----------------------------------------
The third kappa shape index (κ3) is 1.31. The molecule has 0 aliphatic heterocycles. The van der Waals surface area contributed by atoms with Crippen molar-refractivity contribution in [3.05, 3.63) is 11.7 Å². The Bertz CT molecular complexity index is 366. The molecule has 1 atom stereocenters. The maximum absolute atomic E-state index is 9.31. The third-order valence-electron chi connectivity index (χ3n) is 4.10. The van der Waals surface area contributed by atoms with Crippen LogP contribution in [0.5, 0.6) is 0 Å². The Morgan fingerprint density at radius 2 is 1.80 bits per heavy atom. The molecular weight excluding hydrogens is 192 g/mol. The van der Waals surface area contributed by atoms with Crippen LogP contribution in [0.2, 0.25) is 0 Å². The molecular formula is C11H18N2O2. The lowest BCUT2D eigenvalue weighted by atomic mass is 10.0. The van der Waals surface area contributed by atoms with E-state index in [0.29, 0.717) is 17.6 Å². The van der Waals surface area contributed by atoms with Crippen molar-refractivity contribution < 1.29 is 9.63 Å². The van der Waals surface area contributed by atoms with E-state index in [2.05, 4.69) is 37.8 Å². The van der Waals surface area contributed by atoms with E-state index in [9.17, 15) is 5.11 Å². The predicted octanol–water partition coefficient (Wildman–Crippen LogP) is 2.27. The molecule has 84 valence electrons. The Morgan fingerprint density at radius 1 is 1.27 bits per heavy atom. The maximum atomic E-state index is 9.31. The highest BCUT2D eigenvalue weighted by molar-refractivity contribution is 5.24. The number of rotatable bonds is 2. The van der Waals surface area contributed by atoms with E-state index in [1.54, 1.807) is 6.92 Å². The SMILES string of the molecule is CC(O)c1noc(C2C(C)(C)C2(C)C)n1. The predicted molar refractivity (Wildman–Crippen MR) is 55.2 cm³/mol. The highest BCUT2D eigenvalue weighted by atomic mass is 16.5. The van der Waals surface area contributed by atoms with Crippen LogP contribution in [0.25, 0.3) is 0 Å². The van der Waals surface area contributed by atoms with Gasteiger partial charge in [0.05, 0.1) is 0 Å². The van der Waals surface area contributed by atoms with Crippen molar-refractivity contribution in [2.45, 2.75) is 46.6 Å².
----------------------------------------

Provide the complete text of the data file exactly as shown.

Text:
The third kappa shape index (κ3) is 1.31. The molecule has 0 aliphatic heterocycles. The van der Waals surface area contributed by atoms with Crippen molar-refractivity contribution in [3.05, 3.63) is 11.7 Å². The Bertz CT molecular complexity index is 366. The molecule has 1 atom stereocenters. The maximum absolute atomic E-state index is 9.31. The third-order valence-electron chi connectivity index (χ3n) is 4.10. The van der Waals surface area contributed by atoms with Crippen LogP contribution in [0.5, 0.6) is 0 Å². The Morgan fingerprint density at radius 2 is 1.80 bits per heavy atom. The molecular weight excluding hydrogens is 192 g/mol. The van der Waals surface area contributed by atoms with Crippen LogP contribution in [0.2, 0.25) is 0 Å². The molecular formula is C11H18N2O2. The lowest BCUT2D eigenvalue weighted by atomic mass is 10.0. The van der Waals surface area contributed by atoms with E-state index in [0.29, 0.717) is 17.6 Å². The van der Waals surface area contributed by atoms with Crippen molar-refractivity contribution < 1.29 is 9.63 Å². The van der Waals surface area contributed by atoms with E-state index in [2.05, 4.69) is 37.8 Å². The van der Waals surface area contributed by atoms with E-state index in [9.17, 15) is 5.11 Å². The predicted octanol–water partition coefficient (Wildman–Crippen LogP) is 2.27. The molecule has 84 valence electrons. The Morgan fingerprint density at radius 1 is 1.27 bits per heavy atom. The maximum atomic E-state index is 9.31. The highest BCUT2D eigenvalue weighted by molar-refractivity contribution is 5.24. The number of rotatable bonds is 2. The van der Waals surface area contributed by atoms with E-state index in [1.54, 1.807) is 6.92 Å². The SMILES string of the molecule is CC(O)c1noc(C2C(C)(C)C2(C)C)n1. The predicted molar refractivity (Wildman–Crippen MR) is 55.2 cm³/mol. The highest BCUT2D eigenvalue weighted by atomic mass is 16.5. The van der Waals surface area contributed by atoms with Crippen LogP contribution in [0.25, 0.3) is 0 Å². The van der Waals surface area contributed by atoms with Gasteiger partial charge in [0.05, 0.1) is 0 Å². The van der Waals surface area contributed by atoms with Crippen molar-refractivity contribution in [2.45, 2.75) is 46.6 Å².